What is Neuropathic Pain?
In nature, pain is supposed to be a response to a noxious stimulus to teach us to not do whatever we did that caused the pain in the first place. Pain is sensed by small fibers in the peripheral nervous system. They relay the information to the spinal cord and then to the brain. Most pain medications that we think of - tylenol, aspirin, ibuprofen, codeine, morphine, and other narcotics, are tested in models of pain that do not involve damage to the peripheral nervous system itself. Common pain models include skin trauma, orthopedic surgery, childbirth, and kidney stones.
When neurologists think of neuropathic pain, we are reffering to pain being caused by the peripheral nerve fibers themselves. Descriptions of neuropathic pain by patients typically include words such as burning, shooting, stabbing, or electric like and not aching or crushing. The distribution of pain will be along the course of a particular peripheral nerve or a group of nerves of similar length. For neuropathic pain, non-narcotic pain relievers are generally not helpful. Narcotic pain relievers typically have initial success but typically patients have to keep increasing the dose. I am not aware of any narcotic medications being approved for neuropathic pain by the FDA. Neurologist have learned that other types of medications - such as tricyclic antidepressants, serotonin and norepinephrine reuptake inhibitor (SSNRIs) and some anti-epileptic drugs (AEDs) are very useful in this type of pain. Topical anesthetics can also be useful. The approach to a patient with neuropathic pain when seen by a neurologist will be very different when seen by physicians who consider themselves pain specialists.
Treating Neuropathic Pain
The following are the medications currently FDA approved for neuropathic pain and their indications. Gabapentin or Neurontin is FDA approved for post-herpetic neuralgia. Duloxetine or Cymbalta is FDA approved for painful diabetic peripheral neuropathiy. Carbamezepine or Tegretol or Carbatrol is FDA approved for facial pain. Pregabalin or Lyrica is FDA approved for post-herpetic neuralgia and painful diabetic peripheral neuropathy. Lidoderm - a topical anesthetic - is FDA approved for post-herpetic neuralgia. It is common for physicians to use all of these medications for any pain that sounds neuropathic. We typically choose the first medication to try based upon side effect profile and cost since it is not clear which medication is more effective for most patients. Other commonly used medications include Amitriptyline and other anticonvulsants such as keppra, trileptal, and zonegran.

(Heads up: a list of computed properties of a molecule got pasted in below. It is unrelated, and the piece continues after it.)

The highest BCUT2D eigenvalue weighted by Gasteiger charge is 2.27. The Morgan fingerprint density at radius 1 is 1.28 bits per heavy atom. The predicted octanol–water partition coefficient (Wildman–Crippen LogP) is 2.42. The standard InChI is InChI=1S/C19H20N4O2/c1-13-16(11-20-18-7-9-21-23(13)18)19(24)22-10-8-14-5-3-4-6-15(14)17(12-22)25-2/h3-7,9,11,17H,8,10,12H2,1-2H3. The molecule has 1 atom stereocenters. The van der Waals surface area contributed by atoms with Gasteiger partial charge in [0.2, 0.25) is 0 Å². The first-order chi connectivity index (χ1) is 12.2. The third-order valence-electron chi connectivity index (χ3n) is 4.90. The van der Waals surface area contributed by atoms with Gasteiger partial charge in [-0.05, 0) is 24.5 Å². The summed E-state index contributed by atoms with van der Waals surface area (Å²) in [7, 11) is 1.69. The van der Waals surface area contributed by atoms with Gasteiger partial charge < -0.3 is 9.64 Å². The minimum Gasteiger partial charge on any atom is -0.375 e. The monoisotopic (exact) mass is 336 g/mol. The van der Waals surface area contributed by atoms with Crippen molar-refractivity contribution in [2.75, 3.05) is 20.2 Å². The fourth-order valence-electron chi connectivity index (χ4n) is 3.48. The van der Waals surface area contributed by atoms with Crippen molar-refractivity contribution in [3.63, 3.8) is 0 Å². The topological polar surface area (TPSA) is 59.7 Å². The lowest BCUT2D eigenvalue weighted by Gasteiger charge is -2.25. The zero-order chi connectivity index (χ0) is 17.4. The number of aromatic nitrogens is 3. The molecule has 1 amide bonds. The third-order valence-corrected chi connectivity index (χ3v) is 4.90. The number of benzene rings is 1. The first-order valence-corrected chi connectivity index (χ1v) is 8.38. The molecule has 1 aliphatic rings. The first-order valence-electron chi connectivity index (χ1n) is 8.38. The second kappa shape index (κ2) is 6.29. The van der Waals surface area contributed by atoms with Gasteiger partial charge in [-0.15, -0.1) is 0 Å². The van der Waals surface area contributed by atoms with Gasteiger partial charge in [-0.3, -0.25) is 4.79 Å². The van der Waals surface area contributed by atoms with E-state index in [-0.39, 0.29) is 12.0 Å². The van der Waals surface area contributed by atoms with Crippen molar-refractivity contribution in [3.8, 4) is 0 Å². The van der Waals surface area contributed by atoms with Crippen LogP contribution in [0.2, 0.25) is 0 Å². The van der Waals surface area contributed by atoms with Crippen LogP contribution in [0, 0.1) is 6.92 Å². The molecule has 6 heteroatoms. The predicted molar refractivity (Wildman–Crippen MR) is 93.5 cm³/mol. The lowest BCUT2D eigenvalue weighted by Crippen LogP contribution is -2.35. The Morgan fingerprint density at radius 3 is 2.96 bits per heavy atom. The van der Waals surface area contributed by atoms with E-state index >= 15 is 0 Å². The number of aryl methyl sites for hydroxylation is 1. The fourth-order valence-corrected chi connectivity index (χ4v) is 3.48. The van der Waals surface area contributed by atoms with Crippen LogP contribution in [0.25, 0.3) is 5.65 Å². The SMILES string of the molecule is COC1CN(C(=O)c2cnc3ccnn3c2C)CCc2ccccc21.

Causes of Neuropathic Pain
Some of the most frequent causes of neuropathic pain are related to diabetes or the result of having the shingles however any shooting, stabbing, or burning type pain in the distribution of a particular nerve can benefit from the same treatment approach. It is important to try to identify the cause of the nerve injury and fix it where possible. Unfortunately, this is not usually possible.